I have to say last night’s discussions were a little less heated than I thought they would be.  After all, with Halloween monster Peter Hitchens seated at a table with Owen Jones, surely Guy Fawkes night would come early and there would be fireworks?  Well, yes there were some, not least because Hitchens thinks global warming is a load of nonsense, but it was still a relatively sedate affair.  However, the programme does allow me suitable cover in order to write about politics (well, education) in a blog dedicated to film, tv and music.  And without anyone noticing.

Much of the discussion last night centred on the issue of whether schools should be able to hire unqualified teachers.  The problem with these kinds of questions on this kind of programme is that the point-scoring politics comes first and the question itself gets shoved to one side.  I admit that I think all teachers should have the basic PGCE qualification so that they are given the necessary tools, knowledge and background information with which to teach in 2013.  That said, I don’t believe that anyone who passes that qualification is necessarily a better teacher than someone who doesn’t

I view teaching a little like I view acting.  You can attend drama school and there you can be taught stage craft, styles of acting, etc but at the end of the day if you couldn’t act when you started drama school you’re not going to be able to act when you leave.  You either have the basic gift to start with or you don’t.  You can attend singing lessons for ten years but, if you don’t have a decent set of pipes to start with, you’re not going to become a great singer.

Teaching is the same.  You’re either good at it or you’re not, and while a PGCE can help you develop that talent, you’re not going to become a great teacher if you don’t have that innate ability to start with.   I was taught by great teachers at school and some crap teachers at school – but they all had the same qualification.  Likewise, I have come across some great lecturers at university and some awful ones – and none of those have a teaching qualification.   So, while I agree school teachers should have a PGCE, I don’t think it necessarily means they are going to be a great teacher.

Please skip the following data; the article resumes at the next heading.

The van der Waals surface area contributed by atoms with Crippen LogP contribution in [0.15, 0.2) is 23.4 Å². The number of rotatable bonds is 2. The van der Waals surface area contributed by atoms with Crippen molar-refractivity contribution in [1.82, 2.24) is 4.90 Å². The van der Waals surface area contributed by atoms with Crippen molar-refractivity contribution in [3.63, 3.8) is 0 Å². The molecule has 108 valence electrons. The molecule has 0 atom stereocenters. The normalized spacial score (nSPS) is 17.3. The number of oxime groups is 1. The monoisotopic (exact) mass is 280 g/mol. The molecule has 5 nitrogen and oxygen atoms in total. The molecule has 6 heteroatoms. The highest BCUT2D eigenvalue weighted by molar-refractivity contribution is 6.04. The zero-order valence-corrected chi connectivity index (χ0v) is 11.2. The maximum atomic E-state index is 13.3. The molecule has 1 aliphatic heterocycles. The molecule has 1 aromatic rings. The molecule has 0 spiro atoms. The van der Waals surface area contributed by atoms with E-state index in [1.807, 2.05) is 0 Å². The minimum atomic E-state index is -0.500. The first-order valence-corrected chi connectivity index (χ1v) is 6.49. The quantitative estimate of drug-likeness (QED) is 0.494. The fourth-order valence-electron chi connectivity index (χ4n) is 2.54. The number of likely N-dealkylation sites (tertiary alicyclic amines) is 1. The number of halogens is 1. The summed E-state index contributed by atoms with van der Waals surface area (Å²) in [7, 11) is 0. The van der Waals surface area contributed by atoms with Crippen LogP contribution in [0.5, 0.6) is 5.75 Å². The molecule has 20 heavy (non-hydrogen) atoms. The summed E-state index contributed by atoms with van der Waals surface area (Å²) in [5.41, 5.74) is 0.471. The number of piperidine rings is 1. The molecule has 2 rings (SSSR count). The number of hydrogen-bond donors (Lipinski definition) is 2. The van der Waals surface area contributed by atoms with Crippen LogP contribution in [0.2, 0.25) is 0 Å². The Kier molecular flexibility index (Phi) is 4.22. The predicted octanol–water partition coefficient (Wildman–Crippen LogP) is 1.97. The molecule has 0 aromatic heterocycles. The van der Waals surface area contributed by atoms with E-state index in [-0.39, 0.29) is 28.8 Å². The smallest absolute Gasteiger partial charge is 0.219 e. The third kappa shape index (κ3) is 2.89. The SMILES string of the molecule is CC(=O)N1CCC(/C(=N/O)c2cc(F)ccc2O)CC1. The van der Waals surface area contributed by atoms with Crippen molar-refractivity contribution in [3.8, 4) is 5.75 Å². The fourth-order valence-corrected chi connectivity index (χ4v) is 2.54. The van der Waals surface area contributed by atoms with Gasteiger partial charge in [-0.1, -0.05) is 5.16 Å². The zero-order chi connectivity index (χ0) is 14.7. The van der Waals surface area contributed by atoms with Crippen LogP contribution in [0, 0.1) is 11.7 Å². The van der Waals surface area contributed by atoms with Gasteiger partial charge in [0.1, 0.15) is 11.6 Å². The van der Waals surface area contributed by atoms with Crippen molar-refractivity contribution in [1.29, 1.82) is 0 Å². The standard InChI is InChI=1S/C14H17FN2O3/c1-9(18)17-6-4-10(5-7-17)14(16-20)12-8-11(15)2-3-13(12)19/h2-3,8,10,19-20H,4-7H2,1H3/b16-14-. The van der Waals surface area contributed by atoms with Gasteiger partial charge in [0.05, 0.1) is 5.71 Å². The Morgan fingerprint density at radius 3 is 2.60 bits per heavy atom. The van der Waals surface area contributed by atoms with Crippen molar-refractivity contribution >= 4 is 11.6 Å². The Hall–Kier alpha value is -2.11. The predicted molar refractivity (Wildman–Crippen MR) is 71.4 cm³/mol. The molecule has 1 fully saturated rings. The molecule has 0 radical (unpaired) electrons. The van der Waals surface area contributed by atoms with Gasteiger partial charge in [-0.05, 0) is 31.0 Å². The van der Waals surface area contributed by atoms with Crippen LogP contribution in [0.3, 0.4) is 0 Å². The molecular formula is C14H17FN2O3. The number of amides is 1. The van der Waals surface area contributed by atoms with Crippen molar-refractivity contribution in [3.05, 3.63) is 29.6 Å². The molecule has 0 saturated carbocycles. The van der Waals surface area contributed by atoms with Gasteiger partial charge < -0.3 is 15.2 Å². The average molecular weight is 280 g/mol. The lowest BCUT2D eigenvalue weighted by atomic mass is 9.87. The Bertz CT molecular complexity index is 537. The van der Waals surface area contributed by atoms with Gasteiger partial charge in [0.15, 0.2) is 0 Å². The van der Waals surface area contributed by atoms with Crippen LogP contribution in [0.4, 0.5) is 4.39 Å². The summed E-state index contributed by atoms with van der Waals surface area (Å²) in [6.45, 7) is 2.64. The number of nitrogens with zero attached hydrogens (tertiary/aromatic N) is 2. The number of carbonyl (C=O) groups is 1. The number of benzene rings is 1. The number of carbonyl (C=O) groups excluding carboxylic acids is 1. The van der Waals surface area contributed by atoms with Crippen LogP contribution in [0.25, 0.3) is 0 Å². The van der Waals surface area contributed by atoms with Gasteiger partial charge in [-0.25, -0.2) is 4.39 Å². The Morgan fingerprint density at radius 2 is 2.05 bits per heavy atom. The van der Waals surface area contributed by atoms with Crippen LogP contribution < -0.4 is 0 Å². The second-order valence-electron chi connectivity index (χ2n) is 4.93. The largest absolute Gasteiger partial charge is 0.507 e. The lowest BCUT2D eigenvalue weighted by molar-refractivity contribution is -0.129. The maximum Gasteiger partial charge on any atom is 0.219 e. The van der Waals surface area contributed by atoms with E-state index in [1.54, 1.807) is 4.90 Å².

However, all of this is part and parcel of our school system, and has been for many years – it’s all about passing exams and not learning a subject.  Twenty years ago, I was studying A-level English Literature at sixth form – but actually what I learned was how to pass an exam by studying nine works.  I spent two years studying English Literature and yet was never taught about Dickens, Austen, Chaucer, Hemingway, Keats or Wordsworth. I wasn’t taught the history of the novel, or the development of drama from Shakespeare to the present day.  I was taught to pass an exam.  And this is the way the system works both within schools and beyond, from PGCEs to driving tests.

It appears that things are about to get worse.  Michael Gove’s reforms of the curriculum are going to ensure that some subjects concentrate more on facts than analytical skills.  One has to wonder what decade Mr Gove is living in.  We are not living in a time where knowing the dates of Henry VIII’s birth and death is going to achieve anything – we carry that sort of information around with us all the time now, as we can aceess it via the internet or on our phones.  Surely history is more about analysing the past than trying to remember dates?  Surely music is more about understanding the structure of Bach’s music than remembering where he was born?  And how is learning facts and figures going to prepare people for careers or university?  The only career this is going to prepare people for is a role on future series of Eggheads or The Chase.

Gove was recently criticised by Lord Baker for basing his education reforms on “his own personal experience”.  While it is nice that he looks back on his schooling so fondly, this is also the schooling that helped to create the man who gets booed enthusiastically by the Question Time audience each time his name is mentioned.  I’m not sure that being one of the most hated men in British politics is a recommendation for a trip back fifty years in the school curriculum time machine.

Gove has also presented us with his own hierarchy of subjects that matter and those that don’t.  The arts, apparantly, are superfluous.   And yet, the film industry alone employs an approximate 43000 people in the UK according to a report by Oxford Economics.  £2.2billion was generated through music tourism in the UK in 2012.  But, apparantly, still superfluous.

We have forgotten what our schools are for.  They are not to teach our kids simply facts and figures, although they must, of course, be a part of schooling.  But surely school is primarily there to teach kids the skills that they will need for life, their careers and for higher education if they choose that route.

School should be there to teach our children how to think, how to analyse, and how to criticise.

It should be there so that kids can explore all avenues, discover their aptitudes and learn who they are.

There are things I worry about in our schools much more than unqualified teachers.  I worry, for example, that qualified teachers will not be disciplined for refusing to teach about same-sex marriage in our classrooms.  Why should it be OK for a teacher to pass on his or prejudices to their pupils?  I worry that our kids are going to leave school being able to recite the dates of kings and queens and wars, but not have the skills to understand the implications of what happened between those dates.

I would suggest we should worry less about the very few unqualified teachers in free schools and more about the fact we have unqualified MPs, with no qualifications in teaching or education, setting a national curriculum based on their own narrow-minded views which the qualified teachers then have to do the best they can with.